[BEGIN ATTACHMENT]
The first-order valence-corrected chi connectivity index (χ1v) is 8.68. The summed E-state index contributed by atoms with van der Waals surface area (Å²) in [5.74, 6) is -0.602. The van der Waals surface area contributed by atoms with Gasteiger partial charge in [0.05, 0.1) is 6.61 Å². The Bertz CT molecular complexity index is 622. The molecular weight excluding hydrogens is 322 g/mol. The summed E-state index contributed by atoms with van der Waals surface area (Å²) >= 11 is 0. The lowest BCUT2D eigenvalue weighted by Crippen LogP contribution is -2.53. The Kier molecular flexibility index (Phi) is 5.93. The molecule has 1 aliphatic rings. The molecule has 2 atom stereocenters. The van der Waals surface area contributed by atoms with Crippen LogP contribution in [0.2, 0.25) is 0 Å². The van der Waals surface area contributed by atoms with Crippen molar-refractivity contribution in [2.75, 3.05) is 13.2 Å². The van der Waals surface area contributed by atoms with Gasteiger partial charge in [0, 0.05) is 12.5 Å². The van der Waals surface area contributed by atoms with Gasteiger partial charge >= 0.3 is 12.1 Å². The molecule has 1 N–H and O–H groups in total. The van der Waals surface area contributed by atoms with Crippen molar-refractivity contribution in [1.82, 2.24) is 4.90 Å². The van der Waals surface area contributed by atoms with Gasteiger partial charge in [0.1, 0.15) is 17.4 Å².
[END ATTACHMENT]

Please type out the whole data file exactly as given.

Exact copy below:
The first-order valence-corrected chi connectivity index (χ1v) is 8.68. The summed E-state index contributed by atoms with van der Waals surface area (Å²) in [5.74, 6) is -0.602. The van der Waals surface area contributed by atoms with Gasteiger partial charge in [0.05, 0.1) is 6.61 Å². The Bertz CT molecular complexity index is 622. The molecular weight excluding hydrogens is 322 g/mol. The summed E-state index contributed by atoms with van der Waals surface area (Å²) >= 11 is 0. The lowest BCUT2D eigenvalue weighted by Crippen LogP contribution is -2.53. The Kier molecular flexibility index (Phi) is 5.93. The molecule has 1 aliphatic rings. The molecule has 2 atom stereocenters. The van der Waals surface area contributed by atoms with Crippen LogP contribution in [0.2, 0.25) is 0 Å². The van der Waals surface area contributed by atoms with Crippen molar-refractivity contribution in [2.75, 3.05) is 13.2 Å². The van der Waals surface area contributed by atoms with Gasteiger partial charge in [0, 0.05) is 12.5 Å². The van der Waals surface area contributed by atoms with Gasteiger partial charge >= 0.3 is 12.1 Å². The molecule has 1 N–H and O–H groups in total. The van der Waals surface area contributed by atoms with Crippen molar-refractivity contribution in [1.82, 2.24) is 4.90 Å². The van der Waals surface area contributed by atoms with Gasteiger partial charge in [0.1, 0.15) is 17.4 Å².